National intergenerational solidarity as measured by the ISI is related to democratisation, fragility of nation states and other political variables. By plotting the index against such variables, it is possible to gain insights into some of the most important questions of our age, such as ‘Do democracies or autocracies provide more effectively for the wellbeing of future generations?’ or ‘Do decentralised states give more to future generations?’
The graphic above plots the ISI against the V-Dem Liberal Democracy Index, a standard measure of liberal democracy developed by political scientists at the Varieties of Democracy research centre. Each country is given a score ranging from 0 (highly autocratic) to 1 (highly democratic). Clear patterns are visible. While some autocratic regimes (such as China) may provide significantly for the wellbeing of future generations, the majority of autocratic regimes do not. In addition, almost all highly democratic regimes and most democracies in general give more to future generations.
State fragility is indexed annually by the Fund for Peace, with a score of 0 representing highly stable states and 100 denoting highly fragile states. A clear relationship with intergenerational solidarity emerges, albeit inverted; more stable states are more likely to sacrifice in the interests of future generations. Although a causal relationship between stability and solidarity seems plausible, it may be that intergenerational solidarity itself has a stabilising effect on states, or that other factors (such as wealth) may influence both of these.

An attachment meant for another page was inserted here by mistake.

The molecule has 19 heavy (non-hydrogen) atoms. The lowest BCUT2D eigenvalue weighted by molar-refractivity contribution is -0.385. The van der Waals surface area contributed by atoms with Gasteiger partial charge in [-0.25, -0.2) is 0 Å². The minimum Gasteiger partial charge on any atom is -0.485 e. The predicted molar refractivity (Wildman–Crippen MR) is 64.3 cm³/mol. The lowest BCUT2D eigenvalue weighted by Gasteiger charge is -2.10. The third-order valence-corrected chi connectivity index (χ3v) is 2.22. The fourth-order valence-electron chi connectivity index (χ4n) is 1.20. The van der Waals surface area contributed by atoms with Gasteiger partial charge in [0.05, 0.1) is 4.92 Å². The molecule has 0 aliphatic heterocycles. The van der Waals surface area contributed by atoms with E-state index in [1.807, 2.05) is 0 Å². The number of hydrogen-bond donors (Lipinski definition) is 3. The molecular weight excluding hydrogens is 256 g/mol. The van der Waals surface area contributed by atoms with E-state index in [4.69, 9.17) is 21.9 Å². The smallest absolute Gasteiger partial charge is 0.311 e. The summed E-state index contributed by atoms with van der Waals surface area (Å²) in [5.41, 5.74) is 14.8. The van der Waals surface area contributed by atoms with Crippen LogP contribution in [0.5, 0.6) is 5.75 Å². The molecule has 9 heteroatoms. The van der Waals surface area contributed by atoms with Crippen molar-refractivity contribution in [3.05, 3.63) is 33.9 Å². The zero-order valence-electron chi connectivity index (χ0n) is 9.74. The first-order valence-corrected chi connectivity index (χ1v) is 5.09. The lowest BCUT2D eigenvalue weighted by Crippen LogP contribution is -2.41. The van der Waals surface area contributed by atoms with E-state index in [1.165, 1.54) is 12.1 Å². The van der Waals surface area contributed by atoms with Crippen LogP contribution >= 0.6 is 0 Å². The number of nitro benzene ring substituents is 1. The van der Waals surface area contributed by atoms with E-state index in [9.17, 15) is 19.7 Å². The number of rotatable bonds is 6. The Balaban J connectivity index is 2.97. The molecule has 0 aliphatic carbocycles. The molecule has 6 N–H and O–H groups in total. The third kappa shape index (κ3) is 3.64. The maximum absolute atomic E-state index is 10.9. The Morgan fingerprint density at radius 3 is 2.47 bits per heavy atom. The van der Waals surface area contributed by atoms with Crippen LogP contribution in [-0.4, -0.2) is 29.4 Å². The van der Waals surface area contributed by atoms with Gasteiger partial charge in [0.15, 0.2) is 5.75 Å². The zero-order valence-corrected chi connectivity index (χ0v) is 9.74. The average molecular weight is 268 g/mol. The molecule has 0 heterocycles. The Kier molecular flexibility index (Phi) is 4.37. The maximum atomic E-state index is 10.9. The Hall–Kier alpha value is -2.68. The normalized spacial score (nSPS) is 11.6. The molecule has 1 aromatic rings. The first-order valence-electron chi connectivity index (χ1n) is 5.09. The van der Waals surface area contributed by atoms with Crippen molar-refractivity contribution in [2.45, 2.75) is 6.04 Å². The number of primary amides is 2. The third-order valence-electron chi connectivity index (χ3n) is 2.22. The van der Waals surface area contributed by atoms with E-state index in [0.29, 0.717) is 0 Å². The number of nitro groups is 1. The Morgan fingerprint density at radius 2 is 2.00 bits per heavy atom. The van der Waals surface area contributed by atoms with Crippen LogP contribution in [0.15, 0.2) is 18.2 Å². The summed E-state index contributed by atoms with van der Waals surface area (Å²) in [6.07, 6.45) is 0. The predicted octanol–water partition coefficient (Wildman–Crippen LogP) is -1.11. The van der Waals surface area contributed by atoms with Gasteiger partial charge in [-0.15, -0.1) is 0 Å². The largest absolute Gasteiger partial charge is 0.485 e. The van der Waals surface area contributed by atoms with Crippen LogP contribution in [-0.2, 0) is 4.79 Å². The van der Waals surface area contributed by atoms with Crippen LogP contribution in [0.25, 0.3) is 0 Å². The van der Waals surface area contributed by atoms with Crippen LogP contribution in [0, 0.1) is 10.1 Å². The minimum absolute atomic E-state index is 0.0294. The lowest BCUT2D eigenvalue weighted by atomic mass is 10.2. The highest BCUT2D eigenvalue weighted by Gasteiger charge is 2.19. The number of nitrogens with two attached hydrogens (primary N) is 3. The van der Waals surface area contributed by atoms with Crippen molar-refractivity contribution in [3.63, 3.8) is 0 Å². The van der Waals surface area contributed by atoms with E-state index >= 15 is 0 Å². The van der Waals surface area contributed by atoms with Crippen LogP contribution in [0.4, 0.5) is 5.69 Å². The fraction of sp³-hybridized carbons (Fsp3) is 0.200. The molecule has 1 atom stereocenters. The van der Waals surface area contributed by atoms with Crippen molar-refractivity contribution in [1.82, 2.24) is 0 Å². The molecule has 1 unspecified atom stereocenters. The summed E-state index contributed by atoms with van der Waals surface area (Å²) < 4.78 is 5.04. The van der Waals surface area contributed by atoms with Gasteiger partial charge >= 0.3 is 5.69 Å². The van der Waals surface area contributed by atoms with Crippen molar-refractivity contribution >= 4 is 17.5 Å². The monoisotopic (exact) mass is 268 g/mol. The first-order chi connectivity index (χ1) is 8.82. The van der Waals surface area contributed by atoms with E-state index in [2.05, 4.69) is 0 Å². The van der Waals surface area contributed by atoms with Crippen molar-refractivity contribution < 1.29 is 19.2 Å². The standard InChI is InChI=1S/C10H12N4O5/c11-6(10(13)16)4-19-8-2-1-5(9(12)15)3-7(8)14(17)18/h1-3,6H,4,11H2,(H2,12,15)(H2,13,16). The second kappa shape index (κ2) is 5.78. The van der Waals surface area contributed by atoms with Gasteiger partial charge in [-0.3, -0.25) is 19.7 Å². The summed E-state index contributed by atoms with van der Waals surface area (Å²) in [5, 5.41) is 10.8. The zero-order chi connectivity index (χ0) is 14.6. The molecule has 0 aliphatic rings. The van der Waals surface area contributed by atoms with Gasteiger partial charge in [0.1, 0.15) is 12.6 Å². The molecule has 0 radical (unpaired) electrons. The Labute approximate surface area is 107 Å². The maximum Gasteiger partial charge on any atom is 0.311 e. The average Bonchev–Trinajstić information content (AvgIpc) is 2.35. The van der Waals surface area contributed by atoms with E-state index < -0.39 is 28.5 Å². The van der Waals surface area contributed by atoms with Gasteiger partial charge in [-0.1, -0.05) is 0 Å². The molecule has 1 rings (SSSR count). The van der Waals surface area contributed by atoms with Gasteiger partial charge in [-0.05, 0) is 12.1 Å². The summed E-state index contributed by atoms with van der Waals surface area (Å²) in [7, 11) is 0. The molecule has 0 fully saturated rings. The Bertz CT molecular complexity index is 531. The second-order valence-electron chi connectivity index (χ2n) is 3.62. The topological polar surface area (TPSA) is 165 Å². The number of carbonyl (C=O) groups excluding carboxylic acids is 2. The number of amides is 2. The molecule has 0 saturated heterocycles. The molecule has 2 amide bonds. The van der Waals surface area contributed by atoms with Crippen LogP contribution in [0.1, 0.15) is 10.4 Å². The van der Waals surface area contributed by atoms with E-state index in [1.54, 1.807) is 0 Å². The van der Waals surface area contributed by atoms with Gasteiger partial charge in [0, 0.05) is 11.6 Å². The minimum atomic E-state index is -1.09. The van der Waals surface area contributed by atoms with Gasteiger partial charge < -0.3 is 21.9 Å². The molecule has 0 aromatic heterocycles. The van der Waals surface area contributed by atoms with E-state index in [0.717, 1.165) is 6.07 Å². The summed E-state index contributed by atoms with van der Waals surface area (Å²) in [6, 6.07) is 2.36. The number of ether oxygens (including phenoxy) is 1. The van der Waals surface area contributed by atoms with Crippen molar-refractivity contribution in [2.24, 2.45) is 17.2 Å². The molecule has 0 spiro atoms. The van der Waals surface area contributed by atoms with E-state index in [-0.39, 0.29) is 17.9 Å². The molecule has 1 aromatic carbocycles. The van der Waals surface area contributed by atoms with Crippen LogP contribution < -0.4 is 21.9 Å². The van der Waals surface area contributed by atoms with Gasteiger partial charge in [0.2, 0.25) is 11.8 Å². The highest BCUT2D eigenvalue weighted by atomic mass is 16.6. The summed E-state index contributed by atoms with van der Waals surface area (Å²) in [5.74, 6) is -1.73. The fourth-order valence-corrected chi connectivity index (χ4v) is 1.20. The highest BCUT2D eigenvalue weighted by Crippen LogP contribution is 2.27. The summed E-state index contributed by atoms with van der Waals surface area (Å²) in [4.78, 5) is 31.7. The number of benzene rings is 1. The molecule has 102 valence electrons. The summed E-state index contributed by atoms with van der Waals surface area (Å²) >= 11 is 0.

Decentralisation also appears to be related to intergenerational solidarity in much the same way as democratisation and stability. One point worthy of particular attention is the pattern in more autocratic countries that score highly in the ISI, such as China and Vietnam - these countries are markedly more decentralised than other autocracies such as Egypt and Saudi Arabia.
Political decentralisation is here assessed using an index proposed in a working paper for the World Bank in 2012, corrected for population, area and homogeneity and log adjusted; low scores indicate a centralised structure of governance, and vice versa for high scores.
The index not only allows for quantitative research into the relationship between intergenerational solidarity and political variables as indicated above; it could also be applied to exploring the cross-cultural roots of intergenerational solidarity in fields such as economics and social psychology.
This work is just beginning, yet is necessary if we are to understand ourselves well enough to make the sacrifices necessary to solve intergenerational problems such as climate change and the cycle of poverty.